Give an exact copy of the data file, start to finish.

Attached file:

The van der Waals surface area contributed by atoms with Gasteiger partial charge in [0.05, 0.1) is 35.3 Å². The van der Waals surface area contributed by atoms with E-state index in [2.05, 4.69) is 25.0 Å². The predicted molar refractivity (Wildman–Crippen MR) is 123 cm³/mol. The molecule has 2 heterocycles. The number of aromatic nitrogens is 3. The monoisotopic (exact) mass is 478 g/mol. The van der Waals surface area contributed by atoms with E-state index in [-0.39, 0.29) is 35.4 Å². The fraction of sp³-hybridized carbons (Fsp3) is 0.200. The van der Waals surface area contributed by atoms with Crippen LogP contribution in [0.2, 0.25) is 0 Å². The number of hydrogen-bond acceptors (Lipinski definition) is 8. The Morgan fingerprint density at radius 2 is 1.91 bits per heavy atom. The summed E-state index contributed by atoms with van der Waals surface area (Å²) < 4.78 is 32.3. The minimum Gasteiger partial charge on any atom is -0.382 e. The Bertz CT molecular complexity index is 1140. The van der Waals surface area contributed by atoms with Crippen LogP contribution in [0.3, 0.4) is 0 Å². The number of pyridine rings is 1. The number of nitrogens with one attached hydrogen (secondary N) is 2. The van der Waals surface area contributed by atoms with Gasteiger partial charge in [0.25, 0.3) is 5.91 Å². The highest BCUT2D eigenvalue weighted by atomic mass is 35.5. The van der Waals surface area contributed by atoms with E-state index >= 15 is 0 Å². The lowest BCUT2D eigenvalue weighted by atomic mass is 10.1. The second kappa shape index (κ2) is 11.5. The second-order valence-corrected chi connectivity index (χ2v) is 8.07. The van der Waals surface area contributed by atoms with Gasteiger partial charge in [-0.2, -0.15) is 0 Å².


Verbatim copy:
The van der Waals surface area contributed by atoms with Gasteiger partial charge in [0.05, 0.1) is 35.3 Å². The van der Waals surface area contributed by atoms with E-state index in [2.05, 4.69) is 25.0 Å². The predicted molar refractivity (Wildman–Crippen MR) is 123 cm³/mol. The molecule has 2 heterocycles. The number of aromatic nitrogens is 3. The monoisotopic (exact) mass is 478 g/mol. The van der Waals surface area contributed by atoms with E-state index in [-0.39, 0.29) is 35.4 Å². The fraction of sp³-hybridized carbons (Fsp3) is 0.200. The van der Waals surface area contributed by atoms with Crippen LogP contribution in [0.2, 0.25) is 0 Å². The number of hydrogen-bond acceptors (Lipinski definition) is 8. The Morgan fingerprint density at radius 2 is 1.91 bits per heavy atom. The summed E-state index contributed by atoms with van der Waals surface area (Å²) < 4.78 is 32.3. The minimum Gasteiger partial charge on any atom is -0.382 e. The Bertz CT molecular complexity index is 1140. The van der Waals surface area contributed by atoms with Crippen LogP contribution in [0.3, 0.4) is 0 Å². The number of pyridine rings is 1. The number of nitrogens with one attached hydrogen (secondary N) is 2. The van der Waals surface area contributed by atoms with Gasteiger partial charge in [0.25, 0.3) is 5.91 Å². The highest BCUT2D eigenvalue weighted by atomic mass is 35.5. The van der Waals surface area contributed by atoms with E-state index >= 15 is 0 Å². The lowest BCUT2D eigenvalue weighted by atomic mass is 10.1. The second kappa shape index (κ2) is 11.5. The second-order valence-corrected chi connectivity index (χ2v) is 8.07. The van der Waals surface area contributed by atoms with Gasteiger partial charge in [-0.2, -0.15) is 0 Å².